Three years ago, history freshman Dan Luiton’s uncle disappeared in Mexico. When Luiton heard about 43 students who went missing in Mexico over a month ago, he said it hit close to home.
“I’m from the border,” Luiton said. “I’ve seen it happening — people disappearing.”
The case of the missing students of a rural teaching college in Ayotzinapa has sparked global attention. It is suspected that the students were kidnapped during a mass protest and handed over to a local gang by police. Many universities, including MIT, Boston University and Harvard, recently made a video together in support of finding justice for the missing students. Luiton said this video inspired him to make a similar one at UT.
“I was like, ‘Where’s UT? UT should be there because we’re in the South,’” Luiton said. “I was thinking we should bring more people to this cause.”
After seeing the video, Luiton started the “#Ayotzinapa UT” initiative on Facebook by inviting students to help him make a video in support of seeking justice for the Mexican students. The group, which is composed of about 30 members, plans to produce a video by the end of the semester. Undeclared freshman Devany Cantu used to travel to Mexico every weekend with her parents but said they stopped going when the gang violence worsened. She said she joined the initiative because of this experience.
“I wanted to join as a way for me to contribute in any way — whether it’s speaking my mind that would help this cause,” Cantu said. “Just knowing that there are students speaking up for Mexico can allow the word to be spread.”
Luiton said the main purpose of the video is to inform people because he thinks the news is not informing people enough on the issue. In the video various students will hold up posters saying, “#Justice for Ayotzinapa.” He also plans on having them hold up signs numbered one through 43 each, representing one of the missing students.
“[The news] is just hiding it,” Luiton said. “I just want to raise awareness. People need to know about this. We want justice.”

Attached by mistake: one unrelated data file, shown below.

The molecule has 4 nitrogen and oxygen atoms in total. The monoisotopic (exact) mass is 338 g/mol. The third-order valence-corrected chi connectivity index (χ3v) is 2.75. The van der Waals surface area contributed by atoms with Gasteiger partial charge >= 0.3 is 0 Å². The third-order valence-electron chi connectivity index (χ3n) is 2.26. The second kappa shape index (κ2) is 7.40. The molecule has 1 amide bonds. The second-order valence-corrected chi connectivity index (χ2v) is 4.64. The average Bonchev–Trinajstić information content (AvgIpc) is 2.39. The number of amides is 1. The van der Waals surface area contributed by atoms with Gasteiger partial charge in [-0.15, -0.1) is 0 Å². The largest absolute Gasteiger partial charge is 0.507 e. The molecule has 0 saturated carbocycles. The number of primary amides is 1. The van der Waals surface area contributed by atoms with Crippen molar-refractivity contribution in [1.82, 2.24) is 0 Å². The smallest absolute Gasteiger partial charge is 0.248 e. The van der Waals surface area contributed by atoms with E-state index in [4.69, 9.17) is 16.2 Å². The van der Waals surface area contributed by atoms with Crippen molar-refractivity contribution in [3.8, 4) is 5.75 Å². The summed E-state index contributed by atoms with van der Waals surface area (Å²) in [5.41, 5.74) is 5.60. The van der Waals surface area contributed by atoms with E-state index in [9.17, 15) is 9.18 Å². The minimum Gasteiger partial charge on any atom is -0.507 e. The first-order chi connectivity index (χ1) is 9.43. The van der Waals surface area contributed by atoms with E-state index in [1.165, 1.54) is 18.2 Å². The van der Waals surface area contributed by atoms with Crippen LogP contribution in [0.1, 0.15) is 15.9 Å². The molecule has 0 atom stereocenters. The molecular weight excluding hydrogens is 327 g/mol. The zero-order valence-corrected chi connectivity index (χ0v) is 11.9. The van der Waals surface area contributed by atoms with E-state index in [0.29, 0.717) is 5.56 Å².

Santiago Rosales, business and economics freshman and member of Student Government, said he joined the initiative because he believes SG can do something to support this cause. He cited a one-day fundraising initiative called “Hold Up for Haiti” put on by SG and more than 15 other campus organizations in 2010 as an example of a
“I myself am of Mexican heritage, so to know that students who are pursuing similar interests in a similar institution to that of UT down in Mexico aren’t able to do so because of political and organized crime reasons is a very detrimental thing for me to hear,” Rosales said. “I believe that Mexico deserves justice for the crimes that were committed against the people. We, as students who do have the freedom to express — we have an obligation to do so.”
Through the sharing power of social media, Rosales hopes the video will go viral.
“Given that we are in a different country and we don’t have any legislative authority or any voting rights in Mexico, we can’t do anything politically,” Rosales said. “Voicing our opinions in support and in unison with all university students across the globe is a very powerful statement that we can make.”
Luiton, Cantu and Rosales hope that the video will bring them one step closer to getting justice for those who have disappeared in Mexico.
“We’re just letting everyone know that we’re here ,and we know what’s happening, and we’re tired of it,” Cantu said. “We’re standing up for others.”